Oregon’s oldest public university is looking for solutions on how to tackle a budget deficit and a continuing fall in enrollment.
Western Oregon University is facing a $2.2 million deficit, according to its budget plan presented in a board of trustees meeting Wednesday.
This comes as the university faces about a decade of enrollment decline, during which WOU shrank by more than one third. That includes a sharp 11.5% decrease in students this fall compared to last year.
“One of the things that troubles me, coming in here, is we don’t know exactly what happened,” WOU interim president Jay Kenton said Wednesday.
Kenton said one of the factors may be Oregon State University’s continuing growth — OSU’s main campus is about 20 miles away from WOU’s main campus. OSU reported record enrollment this year.
“They are taking students that otherwise would probably go to the regional public universities,” Kenton said.
OSU vice president of university relations and marketing, Steve Clark, disagrees.
“OSU does not target students that otherwise would go to other universities,” Clark told OPB. “It is important to note that the lion’s share of OSU’s growth this year is being driven by non-traditional learners looking for online educational learning options in our Ecampus degree programs, and from out-of-state student enrollment, not enrollment destined to Oregon’s regional universities.”
The number of enrolled freshmen and sophomore students at Western has declined more steeply than the number of juniors and seniors, Rob Winningham, WOU provost and vice president for academic affairs, told board members at their Wednesday meeting. That’s mostly due to Western’s efforts to recruit transfer students. But Winningham warned the number of transfer students may decline as well, as community colleges around the state — where many of those students would transfer from — are seeing major enrollment declines during the pandemic.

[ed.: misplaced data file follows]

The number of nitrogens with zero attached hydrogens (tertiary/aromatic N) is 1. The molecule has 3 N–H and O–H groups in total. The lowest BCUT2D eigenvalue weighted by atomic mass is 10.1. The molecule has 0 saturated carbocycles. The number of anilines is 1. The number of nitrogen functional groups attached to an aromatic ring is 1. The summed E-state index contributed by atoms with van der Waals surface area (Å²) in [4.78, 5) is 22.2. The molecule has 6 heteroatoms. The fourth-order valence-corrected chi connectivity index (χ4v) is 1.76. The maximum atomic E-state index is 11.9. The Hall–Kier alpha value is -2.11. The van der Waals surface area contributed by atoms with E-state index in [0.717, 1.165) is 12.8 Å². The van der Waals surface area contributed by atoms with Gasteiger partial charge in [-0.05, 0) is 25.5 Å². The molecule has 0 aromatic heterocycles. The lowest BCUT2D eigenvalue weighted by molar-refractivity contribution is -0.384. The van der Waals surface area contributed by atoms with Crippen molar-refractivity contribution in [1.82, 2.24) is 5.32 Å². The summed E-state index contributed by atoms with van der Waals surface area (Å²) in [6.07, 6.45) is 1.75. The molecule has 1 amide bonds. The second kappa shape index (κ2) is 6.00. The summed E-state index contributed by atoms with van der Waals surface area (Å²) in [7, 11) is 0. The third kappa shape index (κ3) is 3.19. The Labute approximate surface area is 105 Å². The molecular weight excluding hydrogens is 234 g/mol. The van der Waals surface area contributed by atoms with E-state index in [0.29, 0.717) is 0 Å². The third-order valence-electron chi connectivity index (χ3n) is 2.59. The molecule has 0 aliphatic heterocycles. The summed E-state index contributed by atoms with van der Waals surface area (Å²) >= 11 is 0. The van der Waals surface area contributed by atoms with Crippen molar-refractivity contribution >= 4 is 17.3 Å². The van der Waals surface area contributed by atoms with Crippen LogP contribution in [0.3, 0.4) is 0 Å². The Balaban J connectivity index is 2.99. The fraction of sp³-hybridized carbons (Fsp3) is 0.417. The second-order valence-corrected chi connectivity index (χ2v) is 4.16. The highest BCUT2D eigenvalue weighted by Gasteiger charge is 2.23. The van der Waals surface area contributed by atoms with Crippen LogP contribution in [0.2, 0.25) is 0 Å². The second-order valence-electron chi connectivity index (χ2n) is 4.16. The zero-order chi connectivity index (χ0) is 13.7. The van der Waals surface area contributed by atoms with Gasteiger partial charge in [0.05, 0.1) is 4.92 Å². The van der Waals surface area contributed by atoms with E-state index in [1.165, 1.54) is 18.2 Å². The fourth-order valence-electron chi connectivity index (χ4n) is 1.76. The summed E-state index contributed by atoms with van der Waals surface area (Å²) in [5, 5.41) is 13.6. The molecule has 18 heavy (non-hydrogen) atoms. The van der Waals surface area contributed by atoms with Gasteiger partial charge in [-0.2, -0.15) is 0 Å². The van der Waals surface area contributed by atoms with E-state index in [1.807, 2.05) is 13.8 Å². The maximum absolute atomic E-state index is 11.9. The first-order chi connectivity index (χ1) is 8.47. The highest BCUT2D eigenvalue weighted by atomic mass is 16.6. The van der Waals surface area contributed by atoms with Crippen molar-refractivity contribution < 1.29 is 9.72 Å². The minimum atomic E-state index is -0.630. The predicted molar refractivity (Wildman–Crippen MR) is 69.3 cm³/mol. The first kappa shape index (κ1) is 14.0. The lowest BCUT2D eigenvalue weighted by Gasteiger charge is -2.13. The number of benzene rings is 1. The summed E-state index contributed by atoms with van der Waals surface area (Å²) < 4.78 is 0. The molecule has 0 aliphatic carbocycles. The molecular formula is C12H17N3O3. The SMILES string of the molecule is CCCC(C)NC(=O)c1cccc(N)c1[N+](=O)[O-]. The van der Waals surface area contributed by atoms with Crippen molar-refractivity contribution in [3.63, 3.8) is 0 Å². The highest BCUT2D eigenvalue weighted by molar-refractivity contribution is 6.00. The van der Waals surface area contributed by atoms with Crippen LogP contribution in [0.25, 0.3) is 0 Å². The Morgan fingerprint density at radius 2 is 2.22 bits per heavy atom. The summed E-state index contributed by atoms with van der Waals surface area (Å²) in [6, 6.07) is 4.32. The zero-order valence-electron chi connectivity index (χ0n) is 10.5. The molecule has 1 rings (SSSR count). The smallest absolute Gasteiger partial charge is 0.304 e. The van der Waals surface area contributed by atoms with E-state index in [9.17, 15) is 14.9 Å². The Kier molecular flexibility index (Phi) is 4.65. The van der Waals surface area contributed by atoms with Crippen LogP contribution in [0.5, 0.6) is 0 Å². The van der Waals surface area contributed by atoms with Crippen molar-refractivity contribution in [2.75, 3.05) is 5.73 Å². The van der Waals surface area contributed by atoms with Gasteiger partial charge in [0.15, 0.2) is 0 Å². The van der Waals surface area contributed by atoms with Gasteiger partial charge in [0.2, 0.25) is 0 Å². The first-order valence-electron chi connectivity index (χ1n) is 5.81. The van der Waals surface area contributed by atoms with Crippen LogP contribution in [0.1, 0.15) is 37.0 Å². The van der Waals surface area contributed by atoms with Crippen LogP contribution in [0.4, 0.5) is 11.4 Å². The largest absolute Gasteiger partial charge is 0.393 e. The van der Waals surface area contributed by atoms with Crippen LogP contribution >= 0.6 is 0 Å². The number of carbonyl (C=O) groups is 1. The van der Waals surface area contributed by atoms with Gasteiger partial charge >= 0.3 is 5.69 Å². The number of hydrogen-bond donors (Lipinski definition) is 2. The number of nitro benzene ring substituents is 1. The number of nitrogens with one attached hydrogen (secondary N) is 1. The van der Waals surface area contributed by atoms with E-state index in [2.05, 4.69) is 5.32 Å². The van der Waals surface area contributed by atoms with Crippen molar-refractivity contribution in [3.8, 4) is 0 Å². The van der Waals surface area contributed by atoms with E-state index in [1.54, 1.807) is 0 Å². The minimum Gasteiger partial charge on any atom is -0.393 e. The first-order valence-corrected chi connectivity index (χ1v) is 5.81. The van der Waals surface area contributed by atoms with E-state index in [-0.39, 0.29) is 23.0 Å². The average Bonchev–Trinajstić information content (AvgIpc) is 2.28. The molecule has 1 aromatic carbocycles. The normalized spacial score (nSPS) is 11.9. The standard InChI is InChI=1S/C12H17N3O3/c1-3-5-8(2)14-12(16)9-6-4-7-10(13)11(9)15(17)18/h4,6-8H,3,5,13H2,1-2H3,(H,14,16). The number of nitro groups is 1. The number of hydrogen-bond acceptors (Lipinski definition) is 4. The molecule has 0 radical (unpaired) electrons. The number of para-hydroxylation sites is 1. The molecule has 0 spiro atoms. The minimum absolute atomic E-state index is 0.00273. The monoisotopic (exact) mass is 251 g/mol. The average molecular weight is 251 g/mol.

Interim President Kenton said the university needs to use institutional research to examine trends and get to the bottom of what exactly is causing the enrollment decrease.
Last year, a task force including now-retired WOU president Rex Fuller released a plan laying out various cuts and program eliminations for the university. The university enacted that plan earlier this year, laying off four tenured professors and the equivalent of 11 non-tenured faculty. The cuts meant the elimination of several academic programs including philosophy, anthropology and geography.
Those cuts will save the university about $2 million, but not immediately — as not all layoffs have taken effect.
“The thing that’s really going to save this institution is enrollment growth,” Kenton said. “It’s going to take probably a 16% growth in enrollment to close the budget deficit.”
Kenton said as of Monday, the university has seen a 22% increase in applications for next fall term — in 2022. And it is seeing increases in applications for the upcoming winter and spring terms as well.
Western is currently in the process of searching for a new president. Kenton stepped into the interim position in July, and he will remain there until the presidential search concludes, which is expected next summer at the end of the current school year.
Kenton told the WOU board that now is the time to start thinking about what direction it wants the new president to take the university in. For instance, whether the state’s oldest public university should attempt to draw in new students by focusing on areas like online programming or graduate programs.
In its budget plan, Western is adding multiple positions in hopes of boosting enrollment, including a financial aid navigator and a diversity, equity and inclusion office position.